Gratuitous (and amazing) appearances aside, each short is scary, gory, and just the right about of campy. Our personal favorite is “Eye”, which features Mark Hamill as a baseball player with an eye that has more control over him than he does of it. Guess he shouldn’t have gotten an eye transplanted from a dead serial killer.

 

TALES OF HALLOWEEN

Tales of Halloween

Tales of Halloween is a terrific example of using the anthology style to the filmmakers’ advantage, since it houses not two, not three, but ten vignettes from eleven different directors. This not only gives viewers a versatile film to enjoy, but also allows these accomplished filmmakers the chance to show off their skills in a fun film centered around All Hallows Eve.

Like an omniscient observer gazing quietly over a quaint suburban neighborhood, Tales peeks in on ten different stories, all happening in the same streets, all on the magical and mysterious holiday of Halloween. Coaxed into the story by a smokey-voiced radio DJ Adrienne Barbeau a la John Carpenter’s The Fog, the setup is simple and smooth, as her husky voice warns the viewer that spooky spirits will soon arise, and strange things will shortly unfold in the hours that follow when the veil between the living and the dead is at its thinnest.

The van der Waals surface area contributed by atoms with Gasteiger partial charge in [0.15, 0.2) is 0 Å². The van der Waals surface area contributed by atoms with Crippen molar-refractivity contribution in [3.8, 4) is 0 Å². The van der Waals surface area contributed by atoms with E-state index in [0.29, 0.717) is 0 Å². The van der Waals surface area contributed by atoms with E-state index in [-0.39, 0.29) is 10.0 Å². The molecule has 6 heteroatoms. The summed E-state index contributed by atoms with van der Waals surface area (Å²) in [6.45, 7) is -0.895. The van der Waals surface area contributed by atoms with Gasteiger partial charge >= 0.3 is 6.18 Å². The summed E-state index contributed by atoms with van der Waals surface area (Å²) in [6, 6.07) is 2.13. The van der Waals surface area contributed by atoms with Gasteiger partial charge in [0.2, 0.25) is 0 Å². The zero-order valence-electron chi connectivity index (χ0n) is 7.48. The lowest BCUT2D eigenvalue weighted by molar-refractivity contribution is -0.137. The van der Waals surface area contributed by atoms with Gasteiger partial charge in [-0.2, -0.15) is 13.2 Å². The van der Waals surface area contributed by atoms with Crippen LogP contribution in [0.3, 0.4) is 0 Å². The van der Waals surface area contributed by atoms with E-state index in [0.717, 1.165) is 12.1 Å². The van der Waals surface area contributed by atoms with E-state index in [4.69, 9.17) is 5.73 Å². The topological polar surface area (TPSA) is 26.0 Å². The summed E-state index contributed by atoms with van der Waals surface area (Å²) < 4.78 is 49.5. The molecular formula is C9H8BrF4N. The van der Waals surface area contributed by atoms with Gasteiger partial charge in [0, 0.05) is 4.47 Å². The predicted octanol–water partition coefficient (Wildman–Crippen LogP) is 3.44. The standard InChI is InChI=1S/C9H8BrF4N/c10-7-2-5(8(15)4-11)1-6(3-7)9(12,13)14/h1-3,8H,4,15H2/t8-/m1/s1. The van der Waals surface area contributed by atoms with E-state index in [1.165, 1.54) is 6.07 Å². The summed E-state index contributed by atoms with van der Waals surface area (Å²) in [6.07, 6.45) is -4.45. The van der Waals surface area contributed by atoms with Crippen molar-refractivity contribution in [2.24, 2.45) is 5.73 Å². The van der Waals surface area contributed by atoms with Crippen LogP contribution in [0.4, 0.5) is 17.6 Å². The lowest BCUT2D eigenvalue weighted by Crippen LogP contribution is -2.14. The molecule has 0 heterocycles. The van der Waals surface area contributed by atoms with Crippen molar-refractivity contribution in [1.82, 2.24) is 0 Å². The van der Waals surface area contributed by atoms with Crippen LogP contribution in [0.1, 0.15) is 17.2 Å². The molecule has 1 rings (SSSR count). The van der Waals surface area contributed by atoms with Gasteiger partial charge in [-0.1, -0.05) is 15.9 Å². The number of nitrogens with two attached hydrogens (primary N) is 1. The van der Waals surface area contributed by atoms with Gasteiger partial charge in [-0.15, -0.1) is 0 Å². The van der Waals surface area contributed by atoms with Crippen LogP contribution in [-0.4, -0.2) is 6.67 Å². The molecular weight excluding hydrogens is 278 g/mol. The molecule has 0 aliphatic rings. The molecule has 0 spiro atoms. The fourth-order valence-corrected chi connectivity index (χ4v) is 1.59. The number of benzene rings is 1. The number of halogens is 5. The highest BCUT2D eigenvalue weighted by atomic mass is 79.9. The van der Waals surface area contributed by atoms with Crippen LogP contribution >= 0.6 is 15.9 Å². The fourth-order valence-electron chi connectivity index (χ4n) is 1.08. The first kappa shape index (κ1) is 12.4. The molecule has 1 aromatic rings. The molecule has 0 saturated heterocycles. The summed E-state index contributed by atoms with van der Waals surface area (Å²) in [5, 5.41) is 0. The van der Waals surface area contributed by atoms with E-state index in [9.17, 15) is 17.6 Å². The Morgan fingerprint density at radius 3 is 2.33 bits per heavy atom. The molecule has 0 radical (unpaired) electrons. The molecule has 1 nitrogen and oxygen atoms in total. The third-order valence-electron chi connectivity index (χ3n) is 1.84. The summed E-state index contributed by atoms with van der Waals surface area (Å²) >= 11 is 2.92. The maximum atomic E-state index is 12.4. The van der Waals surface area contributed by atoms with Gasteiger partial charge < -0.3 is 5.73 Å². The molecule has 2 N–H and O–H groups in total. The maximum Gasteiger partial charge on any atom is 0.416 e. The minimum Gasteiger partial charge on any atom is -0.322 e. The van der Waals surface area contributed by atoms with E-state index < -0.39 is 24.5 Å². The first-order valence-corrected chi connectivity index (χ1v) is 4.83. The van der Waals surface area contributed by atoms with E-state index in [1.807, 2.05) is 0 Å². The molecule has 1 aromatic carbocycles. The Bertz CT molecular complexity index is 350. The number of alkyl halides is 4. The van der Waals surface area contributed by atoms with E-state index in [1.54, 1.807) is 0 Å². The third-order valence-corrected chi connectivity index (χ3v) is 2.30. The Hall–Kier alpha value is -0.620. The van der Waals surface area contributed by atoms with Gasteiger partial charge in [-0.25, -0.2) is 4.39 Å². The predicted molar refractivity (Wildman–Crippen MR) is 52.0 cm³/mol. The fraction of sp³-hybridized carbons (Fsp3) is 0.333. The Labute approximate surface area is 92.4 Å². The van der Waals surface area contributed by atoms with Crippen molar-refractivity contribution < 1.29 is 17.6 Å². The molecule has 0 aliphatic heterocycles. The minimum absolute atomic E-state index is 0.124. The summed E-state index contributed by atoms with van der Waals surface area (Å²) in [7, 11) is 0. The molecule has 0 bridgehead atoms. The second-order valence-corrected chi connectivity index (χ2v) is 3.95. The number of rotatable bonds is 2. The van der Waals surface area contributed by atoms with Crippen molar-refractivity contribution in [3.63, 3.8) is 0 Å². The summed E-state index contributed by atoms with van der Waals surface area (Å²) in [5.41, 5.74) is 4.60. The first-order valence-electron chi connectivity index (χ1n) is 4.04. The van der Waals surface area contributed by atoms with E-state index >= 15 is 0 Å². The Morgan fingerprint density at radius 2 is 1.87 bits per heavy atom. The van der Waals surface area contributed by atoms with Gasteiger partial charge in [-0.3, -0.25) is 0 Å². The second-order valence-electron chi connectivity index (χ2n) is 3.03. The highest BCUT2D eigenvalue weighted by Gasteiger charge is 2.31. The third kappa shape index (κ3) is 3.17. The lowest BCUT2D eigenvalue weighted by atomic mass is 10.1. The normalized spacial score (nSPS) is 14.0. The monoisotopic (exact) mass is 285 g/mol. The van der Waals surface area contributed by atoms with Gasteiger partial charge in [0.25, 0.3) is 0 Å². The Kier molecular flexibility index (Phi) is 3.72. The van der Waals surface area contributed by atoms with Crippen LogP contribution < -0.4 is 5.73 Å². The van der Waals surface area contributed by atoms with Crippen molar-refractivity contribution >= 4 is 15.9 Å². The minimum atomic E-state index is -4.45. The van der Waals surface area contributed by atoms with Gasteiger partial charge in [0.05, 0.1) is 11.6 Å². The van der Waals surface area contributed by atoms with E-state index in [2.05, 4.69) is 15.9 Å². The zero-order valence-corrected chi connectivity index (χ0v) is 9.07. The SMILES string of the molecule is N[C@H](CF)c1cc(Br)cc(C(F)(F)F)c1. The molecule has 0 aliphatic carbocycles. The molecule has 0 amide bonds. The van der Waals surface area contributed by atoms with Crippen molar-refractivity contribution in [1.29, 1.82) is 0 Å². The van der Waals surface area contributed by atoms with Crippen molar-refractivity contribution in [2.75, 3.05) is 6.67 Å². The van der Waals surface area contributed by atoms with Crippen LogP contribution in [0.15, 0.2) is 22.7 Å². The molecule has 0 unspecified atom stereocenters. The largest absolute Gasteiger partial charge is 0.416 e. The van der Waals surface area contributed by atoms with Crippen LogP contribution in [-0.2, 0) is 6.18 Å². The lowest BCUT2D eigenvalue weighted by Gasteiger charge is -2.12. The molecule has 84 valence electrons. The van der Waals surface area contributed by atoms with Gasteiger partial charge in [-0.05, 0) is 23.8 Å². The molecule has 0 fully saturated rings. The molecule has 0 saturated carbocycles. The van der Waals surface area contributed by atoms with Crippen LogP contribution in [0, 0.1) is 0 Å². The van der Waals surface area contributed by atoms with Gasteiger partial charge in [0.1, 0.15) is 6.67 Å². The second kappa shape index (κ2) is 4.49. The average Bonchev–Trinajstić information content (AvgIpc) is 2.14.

TRICK ‘r TREAT

Trick r Treat Movie

Director Michael Dougherty recently released Krampus, a terrifying Christmas treat for those who avoid the typical holiday fare. But years before the wide-released star-studded scream fest, Dougherty got his hands dirty (with fake blood) while writing and directing Trick ‘r Treat.